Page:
I would have remembered if you told me that = I would have remembered if you told me, at any point in time
I would have remembered if you told me that = I would have remembered if you had told me, at some certain, specific time in the past
They are almost exactly the same meaning, but adding the "had" makes it refer to a more specific point in the past.
When we use this tense, we often add some other information, to help identify this particular time:
"If you had told me before I went to work this morning."
You're probably being confused with one of the most strange verb tenses in English - the past perfect. See here for some clear explanations of the difference between "You had told me" and "You told me":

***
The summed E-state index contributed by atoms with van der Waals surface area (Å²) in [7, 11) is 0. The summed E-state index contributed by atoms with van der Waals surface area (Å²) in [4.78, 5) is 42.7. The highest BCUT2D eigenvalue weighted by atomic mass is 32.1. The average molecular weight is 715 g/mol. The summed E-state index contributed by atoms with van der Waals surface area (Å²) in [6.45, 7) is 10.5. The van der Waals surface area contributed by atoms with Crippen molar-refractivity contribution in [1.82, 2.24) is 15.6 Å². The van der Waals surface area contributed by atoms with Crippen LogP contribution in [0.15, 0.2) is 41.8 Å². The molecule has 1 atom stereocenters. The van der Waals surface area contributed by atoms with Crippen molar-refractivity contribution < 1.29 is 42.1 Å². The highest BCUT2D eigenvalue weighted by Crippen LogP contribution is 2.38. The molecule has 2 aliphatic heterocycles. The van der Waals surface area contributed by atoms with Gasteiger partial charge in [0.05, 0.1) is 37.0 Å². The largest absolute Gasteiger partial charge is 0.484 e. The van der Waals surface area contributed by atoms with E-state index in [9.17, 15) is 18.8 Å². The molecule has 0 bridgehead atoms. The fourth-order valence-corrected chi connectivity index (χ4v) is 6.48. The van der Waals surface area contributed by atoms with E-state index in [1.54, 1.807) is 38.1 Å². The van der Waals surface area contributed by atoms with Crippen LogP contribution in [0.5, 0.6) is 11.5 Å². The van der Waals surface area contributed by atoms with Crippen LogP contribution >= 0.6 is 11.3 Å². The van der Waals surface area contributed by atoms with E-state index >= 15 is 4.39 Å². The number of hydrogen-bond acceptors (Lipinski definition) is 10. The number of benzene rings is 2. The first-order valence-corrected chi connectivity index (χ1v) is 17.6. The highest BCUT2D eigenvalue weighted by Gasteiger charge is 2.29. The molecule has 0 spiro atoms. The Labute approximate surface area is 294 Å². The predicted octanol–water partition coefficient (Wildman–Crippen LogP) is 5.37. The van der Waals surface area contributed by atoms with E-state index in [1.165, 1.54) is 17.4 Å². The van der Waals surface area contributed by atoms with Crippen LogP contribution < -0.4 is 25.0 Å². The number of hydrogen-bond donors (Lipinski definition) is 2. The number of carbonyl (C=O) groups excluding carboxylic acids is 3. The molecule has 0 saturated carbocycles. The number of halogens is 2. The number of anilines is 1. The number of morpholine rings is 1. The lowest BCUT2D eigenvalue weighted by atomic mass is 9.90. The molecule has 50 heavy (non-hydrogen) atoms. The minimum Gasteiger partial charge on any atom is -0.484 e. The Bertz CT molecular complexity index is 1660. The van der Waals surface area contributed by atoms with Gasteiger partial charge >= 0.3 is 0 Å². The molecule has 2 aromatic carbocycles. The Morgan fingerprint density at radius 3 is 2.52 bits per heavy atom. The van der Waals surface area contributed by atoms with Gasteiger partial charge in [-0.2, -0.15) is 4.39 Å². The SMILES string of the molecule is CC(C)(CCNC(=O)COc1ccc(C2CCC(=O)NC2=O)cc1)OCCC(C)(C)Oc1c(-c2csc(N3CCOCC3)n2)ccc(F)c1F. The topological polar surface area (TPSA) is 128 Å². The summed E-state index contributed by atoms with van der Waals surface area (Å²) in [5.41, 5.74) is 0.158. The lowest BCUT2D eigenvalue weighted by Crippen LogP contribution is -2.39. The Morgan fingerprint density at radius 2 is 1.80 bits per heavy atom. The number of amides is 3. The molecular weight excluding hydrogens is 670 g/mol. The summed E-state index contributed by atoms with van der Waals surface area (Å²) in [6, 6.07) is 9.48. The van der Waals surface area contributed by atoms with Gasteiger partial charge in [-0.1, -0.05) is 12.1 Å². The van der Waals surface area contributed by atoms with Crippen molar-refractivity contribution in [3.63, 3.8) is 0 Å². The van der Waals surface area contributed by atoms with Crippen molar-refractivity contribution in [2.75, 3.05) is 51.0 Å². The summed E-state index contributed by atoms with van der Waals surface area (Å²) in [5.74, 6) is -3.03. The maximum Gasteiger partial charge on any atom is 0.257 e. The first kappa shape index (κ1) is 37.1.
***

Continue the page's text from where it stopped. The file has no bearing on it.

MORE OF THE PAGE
Below I will show you the important explanation that I copied from this page:
Using the Past Perfect
The past perfect is used to show you which of two events happened first. Imagine that two things happened in the past:
"I went to see the movie. We discussed the movie in class."
Here, we don't know which order the events happened in. That may be important -- perhaps I went to see the movie after the discussion, or maybe I saw the movie before the discussion. There are many ways to make this sequence clear, and the past perfect is one of them. This is how we do it:
"I went to see the movie. We had discussed it in class."